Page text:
He and Bezon also ask for prayers for all the families affected by the storm.
CWS increases its relief shipments
Relief materials and kits are shipped from the warehouses at the Brethren Service Center in New Windsor, Md., on behalf of Church World Service and other ecumenical partners. The Church of the Brethren Material Resources staff does the work of collecting, processing, and warehousing the relief materials.
|Photo by FEMA/Liz Roll|
|A beach house rolled onto its side by Hurricane Sandy, one of the many buildings destroyed along the coastline of New Jersey and New York states. Other effects of the massive storm are still being assessed in areas inland, including West Virginia and Ohio.|
In an Updated Emergency Appeal issued yesterday, Nov. 1, CWS reported that it is working with state, regional, and local Voluntary Organizations Active in Disaster (VOADS) and FEMA member denominations to determine where church help is needed. CWS also is providing material resources including blankets, hygiene kits, school kits, baby kits, and clean-up buckets to local agencies in four states: New Jersey, New York, Pennsylvania, and West Virginia.
Current shipments of relief goods amount to $481,577, with more shipments in process. Details of shipments, with dollar value, follow:
— To the Salvation Army in Hempstead, N.Y.: 990 blankets, 1,005 Baby Kits, 1,020 Hygiene Kits, with a total value of $55,187
— To the Community Food Bank of New Jersey in Hillside, N.J.: 2,010 blankets, 105 Baby Kits, 3,000 School Kits, 3,000 Hygiene Kits, 300 Emergency Clean-Up Buckets, valued at $107,754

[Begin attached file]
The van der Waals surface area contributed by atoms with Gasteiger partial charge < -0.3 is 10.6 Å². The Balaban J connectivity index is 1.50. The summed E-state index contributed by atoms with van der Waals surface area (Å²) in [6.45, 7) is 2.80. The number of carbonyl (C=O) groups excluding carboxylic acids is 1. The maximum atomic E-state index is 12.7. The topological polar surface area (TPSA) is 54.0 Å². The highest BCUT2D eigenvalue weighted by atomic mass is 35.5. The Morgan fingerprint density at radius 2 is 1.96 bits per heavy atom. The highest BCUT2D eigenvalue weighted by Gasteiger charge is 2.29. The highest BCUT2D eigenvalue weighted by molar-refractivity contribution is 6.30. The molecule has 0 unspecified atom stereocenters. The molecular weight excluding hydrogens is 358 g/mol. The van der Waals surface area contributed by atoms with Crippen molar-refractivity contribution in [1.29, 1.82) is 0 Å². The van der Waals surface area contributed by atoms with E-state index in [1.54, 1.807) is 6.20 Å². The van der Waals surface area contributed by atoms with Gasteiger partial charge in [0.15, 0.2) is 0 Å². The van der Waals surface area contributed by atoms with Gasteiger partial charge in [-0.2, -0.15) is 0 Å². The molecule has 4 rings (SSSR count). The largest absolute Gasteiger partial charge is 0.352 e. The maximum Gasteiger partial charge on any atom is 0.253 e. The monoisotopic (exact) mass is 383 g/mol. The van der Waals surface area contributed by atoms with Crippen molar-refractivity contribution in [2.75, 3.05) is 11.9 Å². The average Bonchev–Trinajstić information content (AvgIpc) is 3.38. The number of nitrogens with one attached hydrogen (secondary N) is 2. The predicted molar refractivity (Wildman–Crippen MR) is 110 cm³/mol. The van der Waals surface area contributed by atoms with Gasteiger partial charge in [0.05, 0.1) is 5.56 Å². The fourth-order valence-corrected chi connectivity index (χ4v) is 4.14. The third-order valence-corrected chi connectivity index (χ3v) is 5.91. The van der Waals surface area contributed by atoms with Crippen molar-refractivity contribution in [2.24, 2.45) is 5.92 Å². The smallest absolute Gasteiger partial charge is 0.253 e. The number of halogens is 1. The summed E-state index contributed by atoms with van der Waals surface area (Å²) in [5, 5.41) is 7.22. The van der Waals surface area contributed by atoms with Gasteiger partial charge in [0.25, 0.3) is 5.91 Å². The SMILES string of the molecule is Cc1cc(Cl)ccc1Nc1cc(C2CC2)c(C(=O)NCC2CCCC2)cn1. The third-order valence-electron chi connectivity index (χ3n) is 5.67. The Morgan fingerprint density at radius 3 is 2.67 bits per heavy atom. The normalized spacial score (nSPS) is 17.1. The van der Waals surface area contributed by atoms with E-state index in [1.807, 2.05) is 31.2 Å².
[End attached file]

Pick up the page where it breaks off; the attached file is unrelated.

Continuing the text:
— To the US Army Reserve in Beaver, W. Va.: 1,020 blankets, 300 Baby Kits, 1,020 School Kits, 1020 Hygiene Kits, 144 Emergency Clean-Up Buckets, valued at $51,231
— To the Nassau County Office of Emergency Management in Bethpage, N.Y.: 774 Emergency Clean-Up Buckets with a value of $43,344
— To the Adventist Community Services in the Bronx, N.Y.: 2,010 blankets, 2,010 Baby Kits, 2,010 School Kits, 2,040 Hygiene Kits, 500 Emergency Clean-Up Buckets, totaling $168,699
— To the Lehigh County Emergency Management in Allentown, Pa.: 1,020 blankets, 1,005 Baby Kits, 1,020 Hygiene Kits, totaling $55,362
“The initial response phase has not yet ended,” CWS warns. “As the affected areas become safe to enter, teams from CWS-member communions will assess the damage, help home owners repair damaged houses, and develop plans for future long-term recovery activities to include major home repairs and rebuilds. CWS also will assist communities in developing Long Term Recovery plans, providing technical and financial support, and providing onsite Long Term Recovery training.”
The update anticipated that the extent of the damage is not yet known in places like New Jersey, where the situation was characterized as “grim” by CWS, and the city of Hoboken in particular where some 20,000 people were trapped in apartments without power and streets were flooded.
The release also alerted member churches to other places where Sandy caused extensive damage that have not received much attention in the wider media, including North Carolina, where the storm flood 400 homes; Ohio, where there is flooding along the Cuyahoga, Chagrin, and Grand Rivers near Cleveland; and West Virginia, where homes have been destroyed by roofs collapsing under more than 24 inches of snow.
“Communities in West Virginia are now bracing for the flooding that will result when the snow melts,” CWS said.
CWS is encouraging donations to restock of all of its kit types. Lists of contents and instructions are at www.churchworldservice.org/kits . View a video about the CWS response to Sandy at www.churchworldservice.org/site/News2?page=NewsArticle&id=15797&news_iv_ctrl=1361 .
Give to the Church of the Brethren response effort at www.brethren.org/edf .